Saffron Benefits and Health information
1. Introduction to Saffron
As the world’s most expensive spice, saffron provides a beautiful golden colour and pungent, aromatic flavour to foods. You can find it sold as red-gold threads or in ground form, and it is available year-round. It has been used for centuries in Afghanistan, Persian, Arab, European, and Indian cuisine.
Saffron is a spice made from the stigmas of the fall-flowering plant Crocus sativus, a member of the iris family. It is native to Asia Minor, where it has been cultivated for thousands of years to be used in medicines, perfumes, dyes, and as a wonderful flavouring for foods and beverages. Saffron threads are fine and have a yellow tendril on one end and a flute on the other. Ground saffron is red to red-orange in colour. Saffron is suitable for vegan, gluten-free, and paleo diets.
What Does It Taste Like?
Saffron imparts a somewhat earthy taste that’s been described as pungent or even fruity. It is subtle enough that it will be masked in dishes that bolder spices.
2. How to store Saffron
Many people use saffron to spice up their meals, but there are also many men and women that use it for its specific, powerful medicinal properties. The amazing properties of this spice are just one of the reasons why saffron is a little bit expensive. Luckily, you need a small amount of it to get these positive effects. So, the question is – what you should do with the rest of the saffron once you use it for the first time? How to store fresh saffron in the best way and make it last for a couple of years or more?
Storing saffron – a basic guide
1. First of all, the best way to store saffron is to put it in a clean, airtight container. When fresh saffron is exposed to high levels of moisture and humidity it starts losing its properties in a short period of time. The same goes for saffron which is left exposed to oxygen. This is one of the reasons why you should use a small container where air cannot circulate freely. So, after you store it in a special container, you should keep it in a cool and dry place away from sunlight. The best option is to keep the container in a kitchen cabinet that is not exposed to sunlight directly under the countertop. In addition, use a cabinet or drawers made of wood because metal can easily absorb heat.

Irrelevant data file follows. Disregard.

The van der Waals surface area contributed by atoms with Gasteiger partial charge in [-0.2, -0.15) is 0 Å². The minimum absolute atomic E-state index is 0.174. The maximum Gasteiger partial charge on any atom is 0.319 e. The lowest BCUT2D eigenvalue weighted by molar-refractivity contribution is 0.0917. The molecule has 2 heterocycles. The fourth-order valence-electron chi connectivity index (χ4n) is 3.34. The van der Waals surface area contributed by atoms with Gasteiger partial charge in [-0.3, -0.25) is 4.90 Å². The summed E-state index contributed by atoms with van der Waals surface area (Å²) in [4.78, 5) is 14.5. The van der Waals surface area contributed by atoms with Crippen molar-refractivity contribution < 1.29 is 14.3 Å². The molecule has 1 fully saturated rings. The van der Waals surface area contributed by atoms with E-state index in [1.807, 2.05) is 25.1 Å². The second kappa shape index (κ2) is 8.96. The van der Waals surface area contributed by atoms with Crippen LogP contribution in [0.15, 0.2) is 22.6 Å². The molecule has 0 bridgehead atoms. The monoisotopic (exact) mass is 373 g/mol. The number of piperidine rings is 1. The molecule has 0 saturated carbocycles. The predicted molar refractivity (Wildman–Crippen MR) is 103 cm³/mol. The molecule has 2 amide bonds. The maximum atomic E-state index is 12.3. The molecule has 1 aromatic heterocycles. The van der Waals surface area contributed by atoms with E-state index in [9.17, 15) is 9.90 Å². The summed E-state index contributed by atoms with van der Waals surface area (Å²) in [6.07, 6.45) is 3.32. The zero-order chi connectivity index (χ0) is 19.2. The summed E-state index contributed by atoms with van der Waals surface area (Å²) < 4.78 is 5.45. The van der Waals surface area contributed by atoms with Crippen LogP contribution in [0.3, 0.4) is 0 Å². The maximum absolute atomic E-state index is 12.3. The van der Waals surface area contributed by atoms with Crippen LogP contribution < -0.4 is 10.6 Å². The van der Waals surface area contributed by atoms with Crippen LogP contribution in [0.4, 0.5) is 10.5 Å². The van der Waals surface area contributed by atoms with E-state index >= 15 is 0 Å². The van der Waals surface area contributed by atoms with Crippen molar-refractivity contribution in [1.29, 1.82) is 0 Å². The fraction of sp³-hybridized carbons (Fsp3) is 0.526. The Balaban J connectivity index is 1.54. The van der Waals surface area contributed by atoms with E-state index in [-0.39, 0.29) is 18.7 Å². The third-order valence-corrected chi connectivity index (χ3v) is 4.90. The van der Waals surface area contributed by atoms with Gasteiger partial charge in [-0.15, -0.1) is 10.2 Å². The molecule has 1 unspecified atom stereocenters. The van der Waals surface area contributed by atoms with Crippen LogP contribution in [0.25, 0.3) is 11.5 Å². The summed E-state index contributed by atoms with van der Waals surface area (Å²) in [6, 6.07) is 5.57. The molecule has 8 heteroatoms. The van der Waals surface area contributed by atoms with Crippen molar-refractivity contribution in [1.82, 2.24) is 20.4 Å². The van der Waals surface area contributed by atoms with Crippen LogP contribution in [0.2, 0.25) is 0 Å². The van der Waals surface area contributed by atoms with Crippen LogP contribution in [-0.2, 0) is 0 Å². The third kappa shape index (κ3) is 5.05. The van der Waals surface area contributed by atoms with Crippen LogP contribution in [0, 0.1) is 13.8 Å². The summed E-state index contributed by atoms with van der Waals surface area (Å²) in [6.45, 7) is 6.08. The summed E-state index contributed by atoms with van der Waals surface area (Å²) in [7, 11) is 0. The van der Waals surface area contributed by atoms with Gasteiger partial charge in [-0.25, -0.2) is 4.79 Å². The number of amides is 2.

2. It is worth mentioning that saffron can last for more than two years in case it is stored in the right way. However, it is the best idea to use it within two years because, after this period of time, it will start losing its effects.
3. There are many people that want to store saffron in the fridge. However, storing saffron in a refrigerator should be avoided, especially in case you are using saffron frequently. When moving saffron in and out of the fridge all the time, you will create condensation. As a result of that, you can expect an increased level of moisture, which will eventually ruin the properties of saffron.
4. When it comes to temperature, experts recommend a well-balanced temperature between 15 and 20 degrees Celsius.
5. As we have mentioned before, humidity plays important role in the lifespan of saffron. It is highly recommended to keep the humidity at around 40%.
6. When storing saffron, try to use aluminium foil for additional protection.
7. Finally, it is better to use a few smaller containers because as we said before, every time you open the container a small amount of moisture enters the container. Frequent use will spoil the content.
3. Introduction to Afghan Saffron
Afghan SaffronIntroductionSaffron is an autumn-flowering perennial plant, and its use has a history of over 3500 years. Saffron has often been considered the costliest medicinal plant, a premium spice, and the best dye with a golden-yellowish colour. In China, saffron is celebrated as ‘red gold’ owing to the red stigmas of the flower and its price, which is comparable to the price of gold (Dai et al., 2021). “The name ‘saffron’ most probably originates from the Persian word ‘Saharan. Some researchers attribute the name ‘saffron’ to the Arabic word ‘Zafaran,’ which means yellow’’ (Dai et al.,2021). Mostly in Iran, India, Afghanistan, Greece, Morocco, Spain and Italy. Global saffron production is estimated at 418 tons. This spice is known as the most expensive spice in the world and is beneficial to human health due to having three main compounds. Demand for saffron is growing worldwide due to its interest in cooking, medicine and cosmetics. Recent investigations have been conducted to study how to improve stigma yield, quality and antioxidant activity by selecting corm geographical origin and climatic conditions, using biostimulants such as mycorrhiza fungi as well as choosing irrigation regimes, drying methods and storage processes (Cardone et al., 2020).
According to recent studies, Afghan saffron has been ranked to give a better quality Saffron than Iran, even though Afghanistan is a minor player in producing saffron so far. The Saffron business started 18 years ago in Afghanistan by male farmers with larger landholdings. However, it is being promoted because it has the potential to generate employment, particularly for women.
4. How to check the Quality of Saffron
Saffron is a uniquely delicate spice that possesses distinct properties. Measuring these various properties through laboratory analysis largely determines the quality level and market appeal. If certain specifications can be met, the result is objectively high-quality saffron.
There are few methods of testing purity of Saffron.
Another way to check the quality of saffron is to place a thread of saffron in the mouth. If you feel a sweet taste, then you are holding fake, low-quality saffron.
A rule of thumb here: Quality Saffron should smell sweet, but never taste Sweet!
The smell of Pure Saffron reminds people of a mixture of honey and hay aroma. Sometimes the Saffron can have a pungent (almost chemical) type of smell, this is due to high levels of Safranal and Picocrocin in the Saffron.
Use baking soda
Finally, you can mix saffron and baking soda in a small cup filled with water. In case the mixture, in the end, is yellow then you are looking at an example of pure saffron.